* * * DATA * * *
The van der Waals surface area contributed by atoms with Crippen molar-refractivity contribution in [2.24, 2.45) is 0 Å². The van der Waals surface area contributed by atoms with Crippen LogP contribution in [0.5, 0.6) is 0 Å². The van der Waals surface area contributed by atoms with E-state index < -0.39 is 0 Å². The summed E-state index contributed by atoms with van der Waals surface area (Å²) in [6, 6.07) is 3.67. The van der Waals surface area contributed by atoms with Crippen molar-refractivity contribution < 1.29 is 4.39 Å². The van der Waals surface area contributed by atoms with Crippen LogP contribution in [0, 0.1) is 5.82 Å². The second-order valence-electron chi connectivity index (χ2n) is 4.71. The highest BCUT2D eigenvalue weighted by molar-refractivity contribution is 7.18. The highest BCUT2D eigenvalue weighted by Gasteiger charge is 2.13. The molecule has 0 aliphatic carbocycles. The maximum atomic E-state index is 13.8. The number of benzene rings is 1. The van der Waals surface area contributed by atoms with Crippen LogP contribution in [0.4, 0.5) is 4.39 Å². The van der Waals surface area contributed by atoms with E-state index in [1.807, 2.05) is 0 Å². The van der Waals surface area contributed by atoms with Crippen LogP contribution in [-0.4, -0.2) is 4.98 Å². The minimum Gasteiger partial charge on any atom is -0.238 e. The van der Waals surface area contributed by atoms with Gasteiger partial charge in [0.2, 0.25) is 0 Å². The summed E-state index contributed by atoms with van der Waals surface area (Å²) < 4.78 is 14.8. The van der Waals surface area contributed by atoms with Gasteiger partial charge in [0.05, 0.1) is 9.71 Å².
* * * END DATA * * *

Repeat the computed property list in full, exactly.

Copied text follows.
The van der Waals surface area contributed by atoms with Crippen molar-refractivity contribution in [2.24, 2.45) is 0 Å². The van der Waals surface area contributed by atoms with Crippen LogP contribution in [0.5, 0.6) is 0 Å². The van der Waals surface area contributed by atoms with E-state index < -0.39 is 0 Å². The summed E-state index contributed by atoms with van der Waals surface area (Å²) in [6, 6.07) is 3.67. The van der Waals surface area contributed by atoms with Crippen molar-refractivity contribution < 1.29 is 4.39 Å². The van der Waals surface area contributed by atoms with Crippen LogP contribution in [0, 0.1) is 5.82 Å². The second-order valence-electron chi connectivity index (χ2n) is 4.71. The highest BCUT2D eigenvalue weighted by molar-refractivity contribution is 7.18. The highest BCUT2D eigenvalue weighted by Gasteiger charge is 2.13. The molecule has 0 aliphatic carbocycles. The maximum atomic E-state index is 13.8. The number of benzene rings is 1. The van der Waals surface area contributed by atoms with Crippen LogP contribution in [0.4, 0.5) is 4.39 Å². The van der Waals surface area contributed by atoms with E-state index in [1.807, 2.05) is 0 Å². The van der Waals surface area contributed by atoms with Crippen LogP contribution in [-0.4, -0.2) is 4.98 Å². The minimum Gasteiger partial charge on any atom is -0.238 e. The van der Waals surface area contributed by atoms with Gasteiger partial charge in [0.2, 0.25) is 0 Å². The summed E-state index contributed by atoms with van der Waals surface area (Å²) < 4.78 is 14.8. The van der Waals surface area contributed by atoms with Gasteiger partial charge in [0.05, 0.1) is 9.71 Å².